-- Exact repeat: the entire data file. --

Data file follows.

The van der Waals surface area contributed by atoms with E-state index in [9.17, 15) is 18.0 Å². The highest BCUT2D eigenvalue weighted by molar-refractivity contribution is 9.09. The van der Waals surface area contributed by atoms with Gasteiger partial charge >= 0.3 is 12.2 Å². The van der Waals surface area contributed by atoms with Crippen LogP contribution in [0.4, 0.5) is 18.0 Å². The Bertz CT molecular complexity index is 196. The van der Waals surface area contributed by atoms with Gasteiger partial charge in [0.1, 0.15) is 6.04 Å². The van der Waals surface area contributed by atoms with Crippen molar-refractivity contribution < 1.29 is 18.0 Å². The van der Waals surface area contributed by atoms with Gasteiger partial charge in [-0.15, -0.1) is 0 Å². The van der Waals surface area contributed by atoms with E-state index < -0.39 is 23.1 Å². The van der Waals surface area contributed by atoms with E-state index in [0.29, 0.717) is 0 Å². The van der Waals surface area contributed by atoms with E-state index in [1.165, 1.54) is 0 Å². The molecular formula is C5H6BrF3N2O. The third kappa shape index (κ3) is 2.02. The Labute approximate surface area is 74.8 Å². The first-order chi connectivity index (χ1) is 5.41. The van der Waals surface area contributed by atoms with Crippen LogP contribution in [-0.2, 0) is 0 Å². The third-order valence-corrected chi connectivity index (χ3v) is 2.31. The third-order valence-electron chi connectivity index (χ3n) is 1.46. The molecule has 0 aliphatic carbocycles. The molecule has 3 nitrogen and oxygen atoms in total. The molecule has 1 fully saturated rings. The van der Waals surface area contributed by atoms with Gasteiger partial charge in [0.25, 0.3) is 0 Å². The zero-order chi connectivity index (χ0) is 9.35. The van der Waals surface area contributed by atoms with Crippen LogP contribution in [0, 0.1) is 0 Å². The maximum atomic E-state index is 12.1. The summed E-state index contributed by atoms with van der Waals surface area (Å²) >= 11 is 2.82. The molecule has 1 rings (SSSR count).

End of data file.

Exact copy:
The van der Waals surface area contributed by atoms with E-state index in [9.17, 15) is 18.0 Å². The highest BCUT2D eigenvalue weighted by molar-refractivity contribution is 9.09. The van der Waals surface area contributed by atoms with Gasteiger partial charge >= 0.3 is 12.2 Å². The van der Waals surface area contributed by atoms with Crippen LogP contribution in [0.4, 0.5) is 18.0 Å². The Bertz CT molecular complexity index is 196. The van der Waals surface area contributed by atoms with Gasteiger partial charge in [0.1, 0.15) is 6.04 Å². The van der Waals surface area contributed by atoms with Crippen molar-refractivity contribution < 1.29 is 18.0 Å². The van der Waals surface area contributed by atoms with Gasteiger partial charge in [-0.15, -0.1) is 0 Å². The van der Waals surface area contributed by atoms with E-state index < -0.39 is 23.1 Å². The van der Waals surface area contributed by atoms with E-state index in [0.29, 0.717) is 0 Å². The van der Waals surface area contributed by atoms with E-state index in [1.165, 1.54) is 0 Å². The molecular formula is C5H6BrF3N2O. The third kappa shape index (κ3) is 2.02. The Labute approximate surface area is 74.8 Å². The first-order chi connectivity index (χ1) is 5.41. The van der Waals surface area contributed by atoms with Crippen LogP contribution in [-0.2, 0) is 0 Å². The third-order valence-corrected chi connectivity index (χ3v) is 2.31. The third-order valence-electron chi connectivity index (χ3n) is 1.46. The molecule has 0 aliphatic carbocycles. The molecule has 3 nitrogen and oxygen atoms in total. The molecule has 1 fully saturated rings. The van der Waals surface area contributed by atoms with Gasteiger partial charge in [0.25, 0.3) is 0 Å². The zero-order chi connectivity index (χ0) is 9.35. The van der Waals surface area contributed by atoms with Crippen LogP contribution in [0, 0.1) is 0 Å². The maximum atomic E-state index is 12.1. The summed E-state index contributed by atoms with van der Waals surface area (Å²) >= 11 is 2.82. The molecule has 1 rings (SSSR count).